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CURRENCY

Why Norway’s krone keeps getting weaker

The exchange rate of the Norwegian krone is becoming weaker, in a trend experts predict will continue.

Why Norway’s krone keeps getting weaker
The krone is at its worst rate against the euro since the latter was launched 20 years ago. Photo: wrangel/Depositphotos<

The price of one euro in Norwegian kroner is more than at any time since the single European currency was created 20 years ago, a clear sign of the current weakness of the NOK.

On Thursday morning, Nordea Markets had the price of a euro at 10.1868 kroner, NRK reports.

That beats the previous worst exchange rate for the krone against the euro, which was 10.1695 on Christmas Eve 2008, according to the report.

“The Norwegian krone is now historically low against the euro,” Nordea Markets exchange strategist Joachim Bernhardsen told NRK.

Norway’s currency is also at its lowest level in 20 years with respect to the US dollar.

The poor exchange rate is bad news for people using their Norwegian bank accounts while travelling abroad, but good news for businesses.

Currency experts said that uncertainty relating to Brexit, international trade conflicts and global unrest are all part of the equation which has resulted in the poor position of the krone.

“We keep getting mixed signals from negotiations between China and the US, and between the EU and the UK. So two of these major points of uncertainty, Brexit and the trade war, are unresolved,” Bernhardsen said to NRK.

“We think that points towards an even weaker krone by the New Year,” he added.

The weaker krone makes foreign trips on Norwegian currency more expensive, but can boost businesses, Magne Østnor, currency strategist with DNB Markets, told NRK.

“This helps stimulate business here in Norway and thereby contributes to continued jobs growth,” he said.

As the krone sinks in value, the NOK worth of Norway’s sovereign wealth fund actually goes up, because it is listed in foreign currency.

The value of the fund in Norwegian kroner was 9,950 billion kroner on Wednesday, taking it closer to the 10,000 billion krone-mark than ever before.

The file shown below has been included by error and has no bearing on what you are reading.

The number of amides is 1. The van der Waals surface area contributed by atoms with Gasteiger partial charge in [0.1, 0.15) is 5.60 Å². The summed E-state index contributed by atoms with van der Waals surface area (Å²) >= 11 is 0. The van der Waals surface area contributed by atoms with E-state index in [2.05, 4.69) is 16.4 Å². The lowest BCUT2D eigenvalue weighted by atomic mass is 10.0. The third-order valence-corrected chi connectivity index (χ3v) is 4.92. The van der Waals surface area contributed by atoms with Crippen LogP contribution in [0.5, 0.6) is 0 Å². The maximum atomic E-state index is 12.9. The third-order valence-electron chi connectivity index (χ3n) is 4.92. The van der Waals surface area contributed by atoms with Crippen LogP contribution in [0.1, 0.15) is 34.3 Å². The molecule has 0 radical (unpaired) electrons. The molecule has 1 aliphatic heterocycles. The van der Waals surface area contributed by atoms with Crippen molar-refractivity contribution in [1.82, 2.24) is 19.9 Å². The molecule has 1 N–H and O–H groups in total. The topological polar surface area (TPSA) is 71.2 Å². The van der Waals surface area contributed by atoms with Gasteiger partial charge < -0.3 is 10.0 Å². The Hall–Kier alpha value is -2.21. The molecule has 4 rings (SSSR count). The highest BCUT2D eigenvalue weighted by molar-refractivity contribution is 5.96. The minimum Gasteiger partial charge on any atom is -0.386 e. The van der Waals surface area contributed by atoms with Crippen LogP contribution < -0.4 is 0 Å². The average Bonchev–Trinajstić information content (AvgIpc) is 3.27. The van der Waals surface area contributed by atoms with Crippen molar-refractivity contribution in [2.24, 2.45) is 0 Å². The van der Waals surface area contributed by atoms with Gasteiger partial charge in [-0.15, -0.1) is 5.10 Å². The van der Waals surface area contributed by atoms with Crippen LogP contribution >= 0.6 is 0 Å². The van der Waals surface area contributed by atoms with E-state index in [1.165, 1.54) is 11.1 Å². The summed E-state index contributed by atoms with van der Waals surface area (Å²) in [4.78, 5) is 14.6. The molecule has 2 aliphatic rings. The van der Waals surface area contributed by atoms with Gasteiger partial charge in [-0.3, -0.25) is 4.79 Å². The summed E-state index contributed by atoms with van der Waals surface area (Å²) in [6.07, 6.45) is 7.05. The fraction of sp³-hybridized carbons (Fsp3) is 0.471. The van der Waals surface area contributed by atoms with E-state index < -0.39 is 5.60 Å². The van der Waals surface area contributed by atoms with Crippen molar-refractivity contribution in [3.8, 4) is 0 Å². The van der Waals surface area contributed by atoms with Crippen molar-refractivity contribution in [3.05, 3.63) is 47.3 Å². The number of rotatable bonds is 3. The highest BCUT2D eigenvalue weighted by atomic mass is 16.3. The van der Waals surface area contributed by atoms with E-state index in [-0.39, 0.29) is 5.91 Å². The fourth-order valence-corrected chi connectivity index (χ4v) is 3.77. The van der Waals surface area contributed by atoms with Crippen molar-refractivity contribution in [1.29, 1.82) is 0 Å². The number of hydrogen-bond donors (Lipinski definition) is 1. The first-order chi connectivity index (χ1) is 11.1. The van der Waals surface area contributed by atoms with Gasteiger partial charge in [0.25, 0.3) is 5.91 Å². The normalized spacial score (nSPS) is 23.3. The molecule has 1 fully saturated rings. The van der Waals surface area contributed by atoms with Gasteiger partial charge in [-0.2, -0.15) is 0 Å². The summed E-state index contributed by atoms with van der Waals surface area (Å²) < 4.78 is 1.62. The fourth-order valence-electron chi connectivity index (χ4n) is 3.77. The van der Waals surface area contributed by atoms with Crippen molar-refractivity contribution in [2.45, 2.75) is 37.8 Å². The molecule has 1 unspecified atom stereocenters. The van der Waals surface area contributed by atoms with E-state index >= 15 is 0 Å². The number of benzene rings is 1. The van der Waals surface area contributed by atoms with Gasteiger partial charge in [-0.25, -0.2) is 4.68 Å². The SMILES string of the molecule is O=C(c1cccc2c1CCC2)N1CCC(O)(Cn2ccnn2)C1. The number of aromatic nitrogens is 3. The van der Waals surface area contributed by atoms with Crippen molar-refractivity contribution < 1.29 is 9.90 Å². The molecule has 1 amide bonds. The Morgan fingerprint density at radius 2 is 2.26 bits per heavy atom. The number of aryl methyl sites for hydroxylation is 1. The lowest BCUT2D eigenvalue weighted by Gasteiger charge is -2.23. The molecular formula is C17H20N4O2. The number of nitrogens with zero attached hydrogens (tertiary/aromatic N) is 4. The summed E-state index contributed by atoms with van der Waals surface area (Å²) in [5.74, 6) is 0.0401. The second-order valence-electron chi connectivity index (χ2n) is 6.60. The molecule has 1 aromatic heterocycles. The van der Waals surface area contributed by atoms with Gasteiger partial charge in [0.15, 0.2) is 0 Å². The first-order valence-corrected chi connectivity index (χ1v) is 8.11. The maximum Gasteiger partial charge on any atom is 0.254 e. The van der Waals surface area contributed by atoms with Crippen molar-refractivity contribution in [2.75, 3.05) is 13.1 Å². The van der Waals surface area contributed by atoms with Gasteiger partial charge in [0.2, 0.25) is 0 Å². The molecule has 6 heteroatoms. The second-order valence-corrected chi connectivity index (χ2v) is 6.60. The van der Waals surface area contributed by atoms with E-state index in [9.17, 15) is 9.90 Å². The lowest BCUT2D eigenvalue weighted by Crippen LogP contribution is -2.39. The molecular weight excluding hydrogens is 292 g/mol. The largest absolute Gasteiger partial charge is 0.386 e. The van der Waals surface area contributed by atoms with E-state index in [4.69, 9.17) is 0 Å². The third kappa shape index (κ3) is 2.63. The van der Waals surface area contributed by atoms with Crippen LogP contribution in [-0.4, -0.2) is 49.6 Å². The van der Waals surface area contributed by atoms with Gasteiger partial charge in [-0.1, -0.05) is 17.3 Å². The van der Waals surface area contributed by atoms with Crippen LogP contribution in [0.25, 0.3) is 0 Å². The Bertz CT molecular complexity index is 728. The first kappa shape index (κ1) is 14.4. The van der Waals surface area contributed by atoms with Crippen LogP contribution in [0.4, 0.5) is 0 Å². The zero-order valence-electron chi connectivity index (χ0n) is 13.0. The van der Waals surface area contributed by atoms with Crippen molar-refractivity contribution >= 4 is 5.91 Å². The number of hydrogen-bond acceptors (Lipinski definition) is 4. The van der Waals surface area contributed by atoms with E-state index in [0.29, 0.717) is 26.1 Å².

READ ALSO: What are the best ways to save money in Norway?

CURRENCY

Coronavirus and oil send Norway’s krone plummeting to new low

An unusually sharp dip in oil prices over the weekend has left Norway’s already-weakened currency at its lowest-ever value compared to the euro.

Coronavirus and oil send Norway’s krone plummeting to new low
Photo: kjelljoran /Creative Commons

The depreciation of the krone increased late on Sunday night after a fall in oil prices, finance media E24 reports.

Against the euro, the krone had depreciated around 51 øre or 5 per cent as of Monday morning, E24 writes, putting 1 euro at a value of 10.95 kroner, most expensive price Norwegians have ever paid for the European single currency.

Additionally, the krone depreciated by around 31 cents or 3.39 per cent against the dollar. One dollar now costs 9.55, the worst rate for buying dollars with kroner since October 2000.

The further weakening of Norway’s currency comes when market uncertainty is also high due to the outbreak of coronavirus.

A breakdown in negotiations between Opec and Russia on Friday further exacerbated the problems facing the krone, according to E24’s report.

Just before 9am on Monday, oil prices plunged 26.68 percent to $33.39 a barrel, the biggest fall in oil prices since the Gulf War.

“It has gone from bad to worse. Oil prices have not hit bottom yet. If the supply continues to increase and there is a price war, that is going to hit the krone full on. This is happening on top of everything else,” Magne Østnor, a currency strategist with bank DNB, told E24.

READ ALSO: Why Norway's krone could keep losing value

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